There were already a few ranchers in the valley, John Karnes, who had a
Shoshone wife, and three other "squaw men", Harnes, who was known as
"Dutch George", Charles Butman and a man named Kutch. Karnes joined
Holland when he went north from the Fontennelle, and they became the first
settlers in Jackson's Hole. After the death of Kutch his widow and
children went to the Wind River Reservation, and one of the daughters who
had shown skill in moulding clay, went to New York city, to study
sculpture, and is said to have met with marked success. Mrs. Miller, with
her characteristic kindness, took a great interest in these Indian
children, and did much to make their lives brighter and more useful. A
postoffice was opened in the Miller home and was given the name of Viola.
In the early '80s a school was organized, and it is interesting to note
that Miss Kate Smith, now principal of the west grade school of Evanston,
began her career as a teacher in the schoolhouse on Swan Creek, a small
stream emptying into the La Barge. There were five children in the Miller
family, three of whom are living in Kemmerer-Ingar, wife of Charles
Christman ; Mary, Mrs, James Petrie, and Stella, Mrs. Peter Petrie.
Another daughter, Mrs. Sorena Read, lives in Ogden, and the only son,
Vigo, has extensive ranching interests near Daniel. Mrs. Miller makes her
home in Salt Lake City.
In 1882 a cattle company under the name of Post & Warren took up land at
the mouth of the La Barge and established the Spur Ranch. They bought up
many smaller herds, and before five years had passed had the distinction
of being the biggest cattle company in the Rocky Mountains. The moving
power of this concern was Francis E. Warren, who was governor of Wyoming
in both territorial and statehood days, and who has since the year 1890
been a member of the United States Senate.
In 1884 John McNish, a descendant of a pioneer Wisconsin family,
homesteaded near Viola and developed a successful ranch. The only
surviving member of this family, in which there were two children, is Mrs.
Nora Venus Chalmers, who lives in Edmunton, Alberta.
Another La Barge rancher was Hyram Smith. James L. Bess, who had three
daughters and one son, was postmaster at a settlement that bears his name.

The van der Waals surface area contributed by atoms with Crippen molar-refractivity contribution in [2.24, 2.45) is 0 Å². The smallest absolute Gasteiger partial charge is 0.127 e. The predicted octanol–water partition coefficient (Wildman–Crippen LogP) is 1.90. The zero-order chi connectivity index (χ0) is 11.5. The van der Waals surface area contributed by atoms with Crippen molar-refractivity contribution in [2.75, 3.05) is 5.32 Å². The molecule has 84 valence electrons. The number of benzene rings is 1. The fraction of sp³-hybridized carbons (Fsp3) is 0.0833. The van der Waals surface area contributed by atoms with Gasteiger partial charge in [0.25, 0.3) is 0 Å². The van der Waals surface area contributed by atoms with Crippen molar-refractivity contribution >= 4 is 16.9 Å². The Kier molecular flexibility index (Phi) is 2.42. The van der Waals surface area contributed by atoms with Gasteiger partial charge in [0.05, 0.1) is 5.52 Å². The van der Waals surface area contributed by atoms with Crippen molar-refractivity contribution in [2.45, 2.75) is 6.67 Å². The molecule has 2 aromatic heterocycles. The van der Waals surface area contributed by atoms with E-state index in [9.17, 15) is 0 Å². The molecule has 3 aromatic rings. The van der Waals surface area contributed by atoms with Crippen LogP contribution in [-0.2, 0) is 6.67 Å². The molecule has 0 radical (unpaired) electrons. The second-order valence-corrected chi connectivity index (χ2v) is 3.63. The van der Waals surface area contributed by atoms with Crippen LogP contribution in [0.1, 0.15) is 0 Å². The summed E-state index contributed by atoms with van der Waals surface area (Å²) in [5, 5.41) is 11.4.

The streams known as South, Middle and North Piney Creeks find their
sources in the melting snows of the western slopes of the Star Valley
Range, and at a distance of from fifty to sixty miles pour their waters
into Green River. About ten miles north of the most northern of these,
Cottonwood Creek flows in from the same direction, and still farther north
is the mouth of the historic Horse Creek.
In the summer of 1878, as judge Holden was returning from Green River City
with a load of supplies, he was met by a stranger on horseback who
inquired the distance to Huckleberry Flat. He was told that it was ten
miles farther up the stream, and as night was coming on and he was
unacquainted with the country, he accepted the invitation to share the
Holden camp, though with considerable reluctance, as he had hoped to join
his wife and two sons, who had gone ahead with their supplies. His name
was Edward Swan, and he was moving from Idaho to the Piney country. This
chance encounter resulted in a life-long friendship, for Mr. Swan settled
on the Middle Piney, where he was soon joined by Otto Leifer, a Montana
cattleman, who took up land above him. Leifer's ranch was known as the
These two men brought in about seventeen hundred head of stock, by far the
largest herds in the basin at that time. There were four children in the
Swan family, only one of whom is now living, Grant Swan of Salt Lake City.
Mr. Leifer also moved to Salt Lake City where he died some time ago.
Amos W. Smith, a native of Missouri, came out to the Piney country in
1879, and worked on the Budd ranch. Foreseeing the future of the region he
took up land on his own account, and within a few years had one of the
best ranches in the west. In 1894 he purchased from Mr. McKay the ranch
known as "67". The country is deeply indebted to Mr. Smith for his efforts
toward improving the grade of both horses and cattle. At the time of his
death in 1919 he had several thousand head of fine stock. His success was
a cause of satisfaction to all who knew him, for no man ever worked more